Technology firms and academics have joined hands to unveil a “deepfake challenge” to develop tools to identify videos and other media handled by artificial intelligence. The initiative was recently announced and includes $10 million from Facebook and intents to control what is considered as a key threat to the reliability of online information.
The effort, supported by Microsoft and the industry-backed Partnership on AI and includes researchers from the Massachusetts Institute of Technology, University of Oxford, Cornell University, University of Maryland, University of California-Berkeley, and University at Albany.
It characterizes a broad effort to fight the distribution of exploited video or audio as part of a propaganda campaign.
Facebook chief technical officer, Mike Schroepfer said that the aim is to produce technology that anyone can use to identify when AI has been used to manipulate a video to deliberately mislead the viewer.
Schroepfer said deepfake techniques, which show convincing AI-generated videos of people doing and saying unreal things, have severe consequences for determining the correctness of the information presented online. However, the industry doesn’t have a good data set or benchmark for distinguishing them. The task is the first project of a committee on AI and media truthfulness founded by the Partnership on AI, a group whose goal is to promote positive uses of artificial intelligence and is supported by Apple, IBM, Amazon, and other tech companies and non-governmental organizations.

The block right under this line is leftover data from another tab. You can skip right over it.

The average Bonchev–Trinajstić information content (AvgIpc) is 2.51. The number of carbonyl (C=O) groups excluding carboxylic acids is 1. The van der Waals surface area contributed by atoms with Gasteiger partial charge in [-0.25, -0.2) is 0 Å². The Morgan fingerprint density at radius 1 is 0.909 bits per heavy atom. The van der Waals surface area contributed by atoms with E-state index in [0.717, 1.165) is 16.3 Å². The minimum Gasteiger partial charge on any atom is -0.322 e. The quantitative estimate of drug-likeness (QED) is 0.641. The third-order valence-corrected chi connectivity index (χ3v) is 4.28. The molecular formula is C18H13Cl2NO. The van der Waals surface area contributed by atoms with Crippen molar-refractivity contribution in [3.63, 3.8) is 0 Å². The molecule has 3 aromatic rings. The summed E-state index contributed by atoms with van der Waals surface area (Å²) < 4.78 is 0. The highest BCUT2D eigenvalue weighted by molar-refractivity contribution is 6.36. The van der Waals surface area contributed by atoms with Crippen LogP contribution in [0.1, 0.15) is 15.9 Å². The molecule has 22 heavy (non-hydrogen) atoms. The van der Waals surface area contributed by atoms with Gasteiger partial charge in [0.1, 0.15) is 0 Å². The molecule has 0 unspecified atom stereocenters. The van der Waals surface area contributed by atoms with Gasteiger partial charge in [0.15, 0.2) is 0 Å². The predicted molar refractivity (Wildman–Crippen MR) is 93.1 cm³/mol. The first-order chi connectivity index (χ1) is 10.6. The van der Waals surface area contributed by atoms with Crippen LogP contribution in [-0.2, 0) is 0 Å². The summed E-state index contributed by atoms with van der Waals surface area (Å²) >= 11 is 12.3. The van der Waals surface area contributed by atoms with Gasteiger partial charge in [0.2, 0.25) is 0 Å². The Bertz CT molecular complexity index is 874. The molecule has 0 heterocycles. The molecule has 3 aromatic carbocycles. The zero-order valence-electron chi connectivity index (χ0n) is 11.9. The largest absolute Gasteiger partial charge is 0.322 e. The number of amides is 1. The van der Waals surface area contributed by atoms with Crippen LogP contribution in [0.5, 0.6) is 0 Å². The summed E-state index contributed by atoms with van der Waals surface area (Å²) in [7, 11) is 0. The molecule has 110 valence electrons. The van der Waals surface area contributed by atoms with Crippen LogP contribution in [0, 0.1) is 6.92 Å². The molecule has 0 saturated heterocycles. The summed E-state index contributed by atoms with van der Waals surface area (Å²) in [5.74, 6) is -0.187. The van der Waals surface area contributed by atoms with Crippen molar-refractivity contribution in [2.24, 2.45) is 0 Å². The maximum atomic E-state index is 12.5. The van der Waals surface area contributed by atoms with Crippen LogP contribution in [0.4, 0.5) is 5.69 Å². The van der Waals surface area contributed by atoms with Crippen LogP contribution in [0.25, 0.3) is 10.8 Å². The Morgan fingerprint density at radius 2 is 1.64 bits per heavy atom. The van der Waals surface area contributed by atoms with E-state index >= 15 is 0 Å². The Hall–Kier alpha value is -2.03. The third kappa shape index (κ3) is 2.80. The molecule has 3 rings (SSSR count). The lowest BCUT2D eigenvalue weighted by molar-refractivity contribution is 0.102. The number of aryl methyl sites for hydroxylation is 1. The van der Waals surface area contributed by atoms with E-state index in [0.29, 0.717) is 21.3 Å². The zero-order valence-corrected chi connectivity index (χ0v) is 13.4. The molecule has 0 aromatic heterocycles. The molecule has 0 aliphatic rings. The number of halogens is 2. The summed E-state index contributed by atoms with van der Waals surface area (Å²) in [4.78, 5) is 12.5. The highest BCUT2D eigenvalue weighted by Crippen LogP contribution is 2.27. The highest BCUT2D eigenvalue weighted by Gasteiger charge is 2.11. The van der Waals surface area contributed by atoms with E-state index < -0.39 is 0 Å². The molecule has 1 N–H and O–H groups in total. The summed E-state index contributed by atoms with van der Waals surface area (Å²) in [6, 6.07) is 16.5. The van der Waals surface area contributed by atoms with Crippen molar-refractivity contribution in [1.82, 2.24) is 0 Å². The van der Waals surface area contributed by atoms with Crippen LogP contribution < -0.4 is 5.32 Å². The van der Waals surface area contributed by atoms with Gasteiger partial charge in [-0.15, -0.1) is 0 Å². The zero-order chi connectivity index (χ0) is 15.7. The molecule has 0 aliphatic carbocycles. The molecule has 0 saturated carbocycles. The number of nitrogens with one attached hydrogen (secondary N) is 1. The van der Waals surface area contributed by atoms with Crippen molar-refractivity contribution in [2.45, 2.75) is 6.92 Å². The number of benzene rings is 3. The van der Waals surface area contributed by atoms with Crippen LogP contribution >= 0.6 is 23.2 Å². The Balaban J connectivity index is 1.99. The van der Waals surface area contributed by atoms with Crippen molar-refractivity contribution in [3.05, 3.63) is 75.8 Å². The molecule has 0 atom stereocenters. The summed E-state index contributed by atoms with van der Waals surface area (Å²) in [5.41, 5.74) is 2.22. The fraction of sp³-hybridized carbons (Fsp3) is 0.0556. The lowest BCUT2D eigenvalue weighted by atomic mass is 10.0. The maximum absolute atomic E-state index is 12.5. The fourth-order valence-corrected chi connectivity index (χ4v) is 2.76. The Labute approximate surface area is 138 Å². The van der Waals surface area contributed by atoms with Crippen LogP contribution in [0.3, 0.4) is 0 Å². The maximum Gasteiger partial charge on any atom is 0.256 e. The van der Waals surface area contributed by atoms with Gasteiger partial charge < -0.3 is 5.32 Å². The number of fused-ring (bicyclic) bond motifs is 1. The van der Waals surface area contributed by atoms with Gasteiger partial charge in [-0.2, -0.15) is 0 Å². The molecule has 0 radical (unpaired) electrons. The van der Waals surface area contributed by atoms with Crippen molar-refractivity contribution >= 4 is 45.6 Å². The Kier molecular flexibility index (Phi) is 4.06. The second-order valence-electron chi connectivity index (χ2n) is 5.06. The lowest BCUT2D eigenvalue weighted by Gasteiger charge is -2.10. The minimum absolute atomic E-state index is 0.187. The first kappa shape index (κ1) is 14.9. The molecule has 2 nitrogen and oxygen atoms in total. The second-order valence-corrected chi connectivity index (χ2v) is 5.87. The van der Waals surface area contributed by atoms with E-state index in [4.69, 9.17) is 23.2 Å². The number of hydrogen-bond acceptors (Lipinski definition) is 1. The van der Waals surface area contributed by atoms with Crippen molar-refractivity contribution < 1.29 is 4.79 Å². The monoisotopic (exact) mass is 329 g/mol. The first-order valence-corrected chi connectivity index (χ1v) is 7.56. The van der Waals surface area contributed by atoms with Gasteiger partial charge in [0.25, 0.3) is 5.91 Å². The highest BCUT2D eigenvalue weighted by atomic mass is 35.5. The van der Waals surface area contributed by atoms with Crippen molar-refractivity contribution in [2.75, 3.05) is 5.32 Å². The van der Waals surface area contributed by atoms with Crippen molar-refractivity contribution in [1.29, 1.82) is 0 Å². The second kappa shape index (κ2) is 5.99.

Terah Lyons, executive director of the Partnership, said the new venture is part of an effort to curtail AI-generated fakes, which “have significant, global implications for the quality of public discourse, the legitimacy of information online, the safeguarding of human rights and civil liberties, and the health of democratic institutions.”
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Facebook said it was proposing funds for research associations and rewards for the challenge, and would also join the competition, but not accept any of the prize money. Oxford professor Philip Torr, one of the scholars, contributing, said new tools are quickly required to detect these types of exploited media.
Torr said in a statement that influenced media being put out on the internet, to create false conspiracy models and to control people for political gain, is becoming a subject of global importance, as it is a central threat to democracy.